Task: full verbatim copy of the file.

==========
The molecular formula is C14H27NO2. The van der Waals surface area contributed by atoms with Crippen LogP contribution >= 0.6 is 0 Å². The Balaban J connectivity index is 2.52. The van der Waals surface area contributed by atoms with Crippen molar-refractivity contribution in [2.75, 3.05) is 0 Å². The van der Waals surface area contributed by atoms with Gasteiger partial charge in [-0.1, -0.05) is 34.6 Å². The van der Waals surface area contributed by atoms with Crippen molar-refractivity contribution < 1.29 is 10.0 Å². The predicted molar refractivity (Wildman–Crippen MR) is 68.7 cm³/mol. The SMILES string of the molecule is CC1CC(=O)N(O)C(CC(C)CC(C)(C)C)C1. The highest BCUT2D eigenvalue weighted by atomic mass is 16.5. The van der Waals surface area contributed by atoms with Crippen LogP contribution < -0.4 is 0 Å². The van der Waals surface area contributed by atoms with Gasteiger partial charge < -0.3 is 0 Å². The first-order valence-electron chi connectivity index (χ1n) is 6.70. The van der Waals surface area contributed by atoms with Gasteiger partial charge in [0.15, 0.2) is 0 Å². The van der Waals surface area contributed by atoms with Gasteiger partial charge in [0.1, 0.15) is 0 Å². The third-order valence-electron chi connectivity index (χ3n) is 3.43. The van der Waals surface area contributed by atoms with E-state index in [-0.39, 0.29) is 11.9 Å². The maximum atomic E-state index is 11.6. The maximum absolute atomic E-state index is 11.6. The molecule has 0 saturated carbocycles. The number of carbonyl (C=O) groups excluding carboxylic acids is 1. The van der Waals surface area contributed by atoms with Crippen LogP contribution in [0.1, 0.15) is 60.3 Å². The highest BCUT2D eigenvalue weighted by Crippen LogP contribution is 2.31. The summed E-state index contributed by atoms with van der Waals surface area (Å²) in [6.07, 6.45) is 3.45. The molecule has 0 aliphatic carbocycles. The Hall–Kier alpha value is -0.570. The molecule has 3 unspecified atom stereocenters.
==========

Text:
The molecular formula is C14H27NO2. The van der Waals surface area contributed by atoms with Crippen LogP contribution >= 0.6 is 0 Å². The Balaban J connectivity index is 2.52. The van der Waals surface area contributed by atoms with Crippen molar-refractivity contribution in [2.75, 3.05) is 0 Å². The van der Waals surface area contributed by atoms with Gasteiger partial charge in [-0.1, -0.05) is 34.6 Å². The van der Waals surface area contributed by atoms with Crippen molar-refractivity contribution < 1.29 is 10.0 Å². The predicted molar refractivity (Wildman–Crippen MR) is 68.7 cm³/mol. The SMILES string of the molecule is CC1CC(=O)N(O)C(CC(C)CC(C)(C)C)C1. The highest BCUT2D eigenvalue weighted by atomic mass is 16.5. The van der Waals surface area contributed by atoms with Crippen LogP contribution < -0.4 is 0 Å². The van der Waals surface area contributed by atoms with Gasteiger partial charge < -0.3 is 0 Å². The first-order valence-electron chi connectivity index (χ1n) is 6.70. The van der Waals surface area contributed by atoms with Gasteiger partial charge in [0.15, 0.2) is 0 Å². The van der Waals surface area contributed by atoms with Gasteiger partial charge in [0.1, 0.15) is 0 Å². The third-order valence-electron chi connectivity index (χ3n) is 3.43. The van der Waals surface area contributed by atoms with E-state index in [-0.39, 0.29) is 11.9 Å². The maximum atomic E-state index is 11.6. The maximum absolute atomic E-state index is 11.6. The molecule has 0 saturated carbocycles. The number of carbonyl (C=O) groups excluding carboxylic acids is 1. The van der Waals surface area contributed by atoms with Crippen LogP contribution in [0.1, 0.15) is 60.3 Å². The highest BCUT2D eigenvalue weighted by Crippen LogP contribution is 2.31. The summed E-state index contributed by atoms with van der Waals surface area (Å²) in [6.07, 6.45) is 3.45. The molecule has 0 aliphatic carbocycles. The Hall–Kier alpha value is -0.570. The molecule has 3 unspecified atom stereocenters.